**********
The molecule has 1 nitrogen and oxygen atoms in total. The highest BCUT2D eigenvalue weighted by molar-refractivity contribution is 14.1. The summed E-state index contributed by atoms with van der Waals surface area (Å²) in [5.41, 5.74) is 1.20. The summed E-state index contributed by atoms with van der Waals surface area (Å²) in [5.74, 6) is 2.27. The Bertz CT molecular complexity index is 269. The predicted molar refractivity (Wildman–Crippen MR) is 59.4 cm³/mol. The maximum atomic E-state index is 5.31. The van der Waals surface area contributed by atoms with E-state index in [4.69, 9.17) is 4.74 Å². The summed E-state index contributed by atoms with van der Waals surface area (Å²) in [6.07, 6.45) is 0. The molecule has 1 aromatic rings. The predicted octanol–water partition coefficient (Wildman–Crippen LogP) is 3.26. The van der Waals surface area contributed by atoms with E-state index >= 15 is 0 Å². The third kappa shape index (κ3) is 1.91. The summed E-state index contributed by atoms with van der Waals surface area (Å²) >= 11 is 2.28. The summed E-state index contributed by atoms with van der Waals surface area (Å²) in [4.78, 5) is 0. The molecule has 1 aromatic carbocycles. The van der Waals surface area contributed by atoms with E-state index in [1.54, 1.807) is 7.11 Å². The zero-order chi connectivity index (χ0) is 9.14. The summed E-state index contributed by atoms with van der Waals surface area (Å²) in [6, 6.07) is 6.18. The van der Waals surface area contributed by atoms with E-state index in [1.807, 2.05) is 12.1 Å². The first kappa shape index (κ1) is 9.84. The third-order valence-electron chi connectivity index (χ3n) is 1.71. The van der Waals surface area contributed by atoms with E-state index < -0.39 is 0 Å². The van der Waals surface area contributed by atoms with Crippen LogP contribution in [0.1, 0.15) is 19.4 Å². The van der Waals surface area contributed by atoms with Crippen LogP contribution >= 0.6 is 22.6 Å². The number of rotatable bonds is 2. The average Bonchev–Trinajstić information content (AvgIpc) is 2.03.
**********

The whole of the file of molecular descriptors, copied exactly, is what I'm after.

The molecule has 1 nitrogen and oxygen atoms in total. The highest BCUT2D eigenvalue weighted by molar-refractivity contribution is 14.1. The summed E-state index contributed by atoms with van der Waals surface area (Å²) in [5.41, 5.74) is 1.20. The summed E-state index contributed by atoms with van der Waals surface area (Å²) in [5.74, 6) is 2.27. The Bertz CT molecular complexity index is 269. The predicted molar refractivity (Wildman–Crippen MR) is 59.4 cm³/mol. The maximum atomic E-state index is 5.31. The van der Waals surface area contributed by atoms with E-state index in [4.69, 9.17) is 4.74 Å². The summed E-state index contributed by atoms with van der Waals surface area (Å²) in [6.07, 6.45) is 0. The molecule has 1 aromatic rings. The predicted octanol–water partition coefficient (Wildman–Crippen LogP) is 3.26. The van der Waals surface area contributed by atoms with E-state index >= 15 is 0 Å². The third kappa shape index (κ3) is 1.91. The summed E-state index contributed by atoms with van der Waals surface area (Å²) >= 11 is 2.28. The summed E-state index contributed by atoms with van der Waals surface area (Å²) in [4.78, 5) is 0. The molecule has 1 aromatic carbocycles. The van der Waals surface area contributed by atoms with E-state index in [1.54, 1.807) is 7.11 Å². The zero-order chi connectivity index (χ0) is 9.14. The summed E-state index contributed by atoms with van der Waals surface area (Å²) in [6, 6.07) is 6.18. The van der Waals surface area contributed by atoms with E-state index in [1.807, 2.05) is 12.1 Å². The first kappa shape index (κ1) is 9.84. The third-order valence-electron chi connectivity index (χ3n) is 1.71. The van der Waals surface area contributed by atoms with E-state index < -0.39 is 0 Å². The van der Waals surface area contributed by atoms with Crippen LogP contribution in [0.1, 0.15) is 19.4 Å². The van der Waals surface area contributed by atoms with Crippen LogP contribution >= 0.6 is 22.6 Å². The number of rotatable bonds is 2. The average Bonchev–Trinajstić information content (AvgIpc) is 2.03.